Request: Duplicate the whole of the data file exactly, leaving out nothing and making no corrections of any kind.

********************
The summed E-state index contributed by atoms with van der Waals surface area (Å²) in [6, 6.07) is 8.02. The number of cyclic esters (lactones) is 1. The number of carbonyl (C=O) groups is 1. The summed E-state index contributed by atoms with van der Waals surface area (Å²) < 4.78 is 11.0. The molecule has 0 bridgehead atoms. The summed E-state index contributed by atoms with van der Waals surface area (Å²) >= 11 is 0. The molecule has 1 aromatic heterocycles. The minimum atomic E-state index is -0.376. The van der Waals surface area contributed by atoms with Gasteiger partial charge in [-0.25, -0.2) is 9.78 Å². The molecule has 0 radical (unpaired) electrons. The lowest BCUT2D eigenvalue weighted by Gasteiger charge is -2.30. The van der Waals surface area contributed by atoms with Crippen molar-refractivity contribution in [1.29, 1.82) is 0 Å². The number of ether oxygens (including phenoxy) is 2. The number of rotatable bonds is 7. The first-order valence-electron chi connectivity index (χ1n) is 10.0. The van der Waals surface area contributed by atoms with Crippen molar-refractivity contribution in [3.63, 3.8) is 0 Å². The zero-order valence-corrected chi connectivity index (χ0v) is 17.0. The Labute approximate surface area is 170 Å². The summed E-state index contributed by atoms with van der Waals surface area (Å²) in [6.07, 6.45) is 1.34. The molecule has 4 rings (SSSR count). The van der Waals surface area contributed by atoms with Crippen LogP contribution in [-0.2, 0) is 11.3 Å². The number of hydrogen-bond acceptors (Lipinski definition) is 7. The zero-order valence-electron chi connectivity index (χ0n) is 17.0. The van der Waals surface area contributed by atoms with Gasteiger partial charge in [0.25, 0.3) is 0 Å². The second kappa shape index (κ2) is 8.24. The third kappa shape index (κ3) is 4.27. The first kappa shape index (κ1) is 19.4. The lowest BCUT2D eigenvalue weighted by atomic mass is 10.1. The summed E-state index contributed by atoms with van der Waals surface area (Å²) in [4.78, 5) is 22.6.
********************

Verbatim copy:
The summed E-state index contributed by atoms with van der Waals surface area (Å²) in [6, 6.07) is 8.02. The number of cyclic esters (lactones) is 1. The number of carbonyl (C=O) groups is 1. The summed E-state index contributed by atoms with van der Waals surface area (Å²) < 4.78 is 11.0. The molecule has 0 bridgehead atoms. The summed E-state index contributed by atoms with van der Waals surface area (Å²) >= 11 is 0. The molecule has 1 aromatic heterocycles. The minimum atomic E-state index is -0.376. The van der Waals surface area contributed by atoms with Gasteiger partial charge in [-0.25, -0.2) is 9.78 Å². The molecule has 0 radical (unpaired) electrons. The lowest BCUT2D eigenvalue weighted by Gasteiger charge is -2.30. The van der Waals surface area contributed by atoms with Crippen molar-refractivity contribution in [1.29, 1.82) is 0 Å². The number of ether oxygens (including phenoxy) is 2. The number of rotatable bonds is 7. The first-order valence-electron chi connectivity index (χ1n) is 10.0. The van der Waals surface area contributed by atoms with Crippen molar-refractivity contribution in [3.63, 3.8) is 0 Å². The zero-order valence-corrected chi connectivity index (χ0v) is 17.0. The Labute approximate surface area is 170 Å². The summed E-state index contributed by atoms with van der Waals surface area (Å²) in [6.07, 6.45) is 1.34. The molecule has 4 rings (SSSR count). The van der Waals surface area contributed by atoms with Crippen LogP contribution in [-0.2, 0) is 11.3 Å². The number of hydrogen-bond acceptors (Lipinski definition) is 7. The zero-order valence-electron chi connectivity index (χ0n) is 17.0. The van der Waals surface area contributed by atoms with Gasteiger partial charge in [0.25, 0.3) is 0 Å². The second kappa shape index (κ2) is 8.24. The third kappa shape index (κ3) is 4.27. The first kappa shape index (κ1) is 19.4. The lowest BCUT2D eigenvalue weighted by atomic mass is 10.1. The summed E-state index contributed by atoms with van der Waals surface area (Å²) in [4.78, 5) is 22.6.